An odd year for many reasons, not a lot really happened to me, or I had discovered strong lager and this is where memories fade. A little of both I think..
This was one of the years called the Summer of Love depending on when you found out about dance music and raves and such, this year was almost all free, or at most a couple of quid on the "door" to get in, and for a lot of it the police and authorities didn't seem over inclined to break the events up. I didn't drive at this time, so others always had the job of getting to service stations or trying to park somewhere in London with a vague idea that we could find something, we often did, but also just as often didn't. In the days before twitter and facebook, let alone SMS, organising and finding people was just not as easy as it is now, and that was always part of the fun. Finding a rave and being there all night had that thrill behind it you can't get from planning a night out three months in advance and sending invites and "whose going" pages.
One of the bigger music events of the year was the concert at Wembley for the 70th birthday of Nelson Mandela, who was still in prison at this time. This is one of those things in life that you had to be alive at the time to comprehend this. Boycots of fruit, bands and sports stars vilified for visiting and playing in South Africa, Barclays Banks being pushed out of University Campuses as the world slowly started to really take notice of what was still a completely segregated country. Without banging on too much about the politics of the whole event (24 MPs in the UK wanted to cancel the concert as it was in support of a terrorists, the ANC, now the government there!) this was one of the tipping points in getting the wider issues discussed openly. It seems amazing even now that this was just allowed to happen, and yet look at the news and see what we are allowing to happen over the world today and it isn't that amazing, just more depressing.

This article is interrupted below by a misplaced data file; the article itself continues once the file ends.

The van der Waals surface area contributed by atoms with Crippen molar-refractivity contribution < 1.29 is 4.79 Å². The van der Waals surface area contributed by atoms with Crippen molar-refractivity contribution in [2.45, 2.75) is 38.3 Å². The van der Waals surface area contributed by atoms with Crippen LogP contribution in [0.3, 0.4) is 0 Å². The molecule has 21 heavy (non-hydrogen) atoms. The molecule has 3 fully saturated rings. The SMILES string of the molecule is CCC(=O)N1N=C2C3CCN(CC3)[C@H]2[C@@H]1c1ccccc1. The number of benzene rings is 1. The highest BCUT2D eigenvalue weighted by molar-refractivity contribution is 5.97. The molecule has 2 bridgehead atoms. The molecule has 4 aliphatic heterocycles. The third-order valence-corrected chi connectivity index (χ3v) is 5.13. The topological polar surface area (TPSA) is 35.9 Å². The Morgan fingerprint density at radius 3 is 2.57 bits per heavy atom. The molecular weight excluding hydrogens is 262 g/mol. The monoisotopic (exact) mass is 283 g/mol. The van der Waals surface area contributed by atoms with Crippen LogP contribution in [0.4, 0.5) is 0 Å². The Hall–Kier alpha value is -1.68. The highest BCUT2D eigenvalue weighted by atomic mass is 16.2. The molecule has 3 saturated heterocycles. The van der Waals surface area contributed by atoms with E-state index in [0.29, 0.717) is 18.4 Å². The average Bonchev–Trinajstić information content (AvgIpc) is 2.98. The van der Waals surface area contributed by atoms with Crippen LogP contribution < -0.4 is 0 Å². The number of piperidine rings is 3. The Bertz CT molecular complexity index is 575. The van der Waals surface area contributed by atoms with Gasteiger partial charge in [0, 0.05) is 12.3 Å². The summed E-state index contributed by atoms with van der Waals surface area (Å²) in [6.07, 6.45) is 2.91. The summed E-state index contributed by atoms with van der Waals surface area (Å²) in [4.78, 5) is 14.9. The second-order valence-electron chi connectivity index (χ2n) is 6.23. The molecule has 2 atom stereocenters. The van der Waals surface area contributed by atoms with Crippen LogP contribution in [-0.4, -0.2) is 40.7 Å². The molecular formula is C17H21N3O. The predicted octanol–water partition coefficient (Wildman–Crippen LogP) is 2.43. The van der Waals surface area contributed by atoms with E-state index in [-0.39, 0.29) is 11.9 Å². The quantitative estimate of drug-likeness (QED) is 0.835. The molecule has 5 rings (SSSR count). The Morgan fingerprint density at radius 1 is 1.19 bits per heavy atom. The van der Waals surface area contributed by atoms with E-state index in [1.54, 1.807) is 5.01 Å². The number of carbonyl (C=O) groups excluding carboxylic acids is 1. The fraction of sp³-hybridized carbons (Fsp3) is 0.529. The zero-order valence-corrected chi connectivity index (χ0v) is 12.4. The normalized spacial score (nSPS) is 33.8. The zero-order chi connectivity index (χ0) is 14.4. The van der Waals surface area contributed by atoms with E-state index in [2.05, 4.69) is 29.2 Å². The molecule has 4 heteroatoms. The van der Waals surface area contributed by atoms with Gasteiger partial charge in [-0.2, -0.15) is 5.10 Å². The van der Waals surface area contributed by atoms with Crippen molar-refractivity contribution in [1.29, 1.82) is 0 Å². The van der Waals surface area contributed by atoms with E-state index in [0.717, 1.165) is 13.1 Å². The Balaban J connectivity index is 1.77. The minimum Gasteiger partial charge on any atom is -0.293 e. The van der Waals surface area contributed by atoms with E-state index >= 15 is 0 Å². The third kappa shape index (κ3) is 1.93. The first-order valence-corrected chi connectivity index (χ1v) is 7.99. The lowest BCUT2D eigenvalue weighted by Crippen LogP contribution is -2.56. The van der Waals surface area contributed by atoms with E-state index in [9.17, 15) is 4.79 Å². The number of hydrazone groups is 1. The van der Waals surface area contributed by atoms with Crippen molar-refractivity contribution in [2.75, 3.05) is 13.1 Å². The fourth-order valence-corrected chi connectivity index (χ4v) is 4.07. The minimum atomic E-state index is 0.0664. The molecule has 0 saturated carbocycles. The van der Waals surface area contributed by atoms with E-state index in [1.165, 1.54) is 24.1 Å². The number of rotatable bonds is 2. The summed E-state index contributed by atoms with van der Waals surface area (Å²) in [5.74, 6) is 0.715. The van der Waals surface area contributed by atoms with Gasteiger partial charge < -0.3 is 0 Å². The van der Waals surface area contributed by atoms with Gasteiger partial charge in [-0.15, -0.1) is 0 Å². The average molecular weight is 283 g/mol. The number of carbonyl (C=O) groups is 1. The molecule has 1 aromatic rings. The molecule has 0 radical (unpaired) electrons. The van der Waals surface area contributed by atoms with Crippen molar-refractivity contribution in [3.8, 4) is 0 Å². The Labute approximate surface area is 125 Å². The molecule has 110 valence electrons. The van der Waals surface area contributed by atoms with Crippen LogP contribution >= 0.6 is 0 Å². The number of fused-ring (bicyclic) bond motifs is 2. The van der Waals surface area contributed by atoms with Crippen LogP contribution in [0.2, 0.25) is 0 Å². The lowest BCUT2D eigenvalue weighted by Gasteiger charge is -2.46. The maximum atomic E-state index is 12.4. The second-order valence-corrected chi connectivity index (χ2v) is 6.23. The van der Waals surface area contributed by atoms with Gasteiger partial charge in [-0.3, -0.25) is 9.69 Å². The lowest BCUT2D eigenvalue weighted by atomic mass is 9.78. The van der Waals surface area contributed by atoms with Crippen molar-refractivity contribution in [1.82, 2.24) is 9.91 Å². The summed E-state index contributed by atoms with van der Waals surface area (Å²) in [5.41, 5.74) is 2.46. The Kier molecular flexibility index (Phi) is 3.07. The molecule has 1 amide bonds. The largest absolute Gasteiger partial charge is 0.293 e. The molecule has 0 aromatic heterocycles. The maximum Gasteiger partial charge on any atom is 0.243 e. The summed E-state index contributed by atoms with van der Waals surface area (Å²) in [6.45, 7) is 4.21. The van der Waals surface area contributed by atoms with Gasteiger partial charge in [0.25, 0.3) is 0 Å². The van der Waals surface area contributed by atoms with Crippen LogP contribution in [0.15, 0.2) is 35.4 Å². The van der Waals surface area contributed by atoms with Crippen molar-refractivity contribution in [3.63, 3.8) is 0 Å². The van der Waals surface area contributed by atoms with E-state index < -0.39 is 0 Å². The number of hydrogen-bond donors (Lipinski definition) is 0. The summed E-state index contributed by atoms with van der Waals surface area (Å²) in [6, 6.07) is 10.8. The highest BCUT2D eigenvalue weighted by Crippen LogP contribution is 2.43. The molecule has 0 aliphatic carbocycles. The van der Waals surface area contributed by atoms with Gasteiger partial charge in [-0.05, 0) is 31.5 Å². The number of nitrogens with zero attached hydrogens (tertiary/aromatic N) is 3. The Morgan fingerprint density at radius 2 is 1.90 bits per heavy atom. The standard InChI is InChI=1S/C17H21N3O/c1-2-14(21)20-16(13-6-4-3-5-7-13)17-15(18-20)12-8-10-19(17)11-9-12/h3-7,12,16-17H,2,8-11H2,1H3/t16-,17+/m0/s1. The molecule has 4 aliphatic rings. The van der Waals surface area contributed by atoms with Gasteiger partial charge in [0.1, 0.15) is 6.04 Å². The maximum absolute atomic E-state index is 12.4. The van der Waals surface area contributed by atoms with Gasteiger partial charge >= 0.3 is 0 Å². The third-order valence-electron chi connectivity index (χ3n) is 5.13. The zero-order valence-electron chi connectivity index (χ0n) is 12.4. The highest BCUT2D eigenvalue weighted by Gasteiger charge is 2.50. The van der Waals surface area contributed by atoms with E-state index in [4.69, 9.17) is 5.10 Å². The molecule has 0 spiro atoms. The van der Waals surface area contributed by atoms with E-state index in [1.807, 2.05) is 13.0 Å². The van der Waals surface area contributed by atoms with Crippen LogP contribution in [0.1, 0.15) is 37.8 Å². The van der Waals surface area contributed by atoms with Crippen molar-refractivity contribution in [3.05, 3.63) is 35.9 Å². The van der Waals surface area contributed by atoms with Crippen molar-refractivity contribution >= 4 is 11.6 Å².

We didn't go to this gig, we went to one in Milton Keynes Bowl which was more of a "leftfield" line up, the more overtly political bands that were never going to be able to play on BBC at the time - that was a good day, a long walk, and the longest ever diversion by a taxi driver on the way home, he took us to the wrong town as we all fell asleep as soon as we got in!
Some of the other events of the year that still impact on life and news today include the Lockerbie bombing, still headline news for much of this year, the truth behind it still unknown, and now unlikely to ever be uncovered. The SAS shot 3 IRA suspects in Gibraltar, and also members of the IRA were banned from speaking on UK news, a tactic instantly made pointless by employing Irish actors to do the voice overs on the news. Some of the most shocking events in "The Troubles" this year included a UDA man shooting and throwing grenades at a funeral, and two soldiers being beaten to death after driving into a funeral procession. The fact that these events were filmed and shown on TV and not just spoken about or written up in the papers again forced people to acknowledge that this was real, not just "news" that could be forgotten about.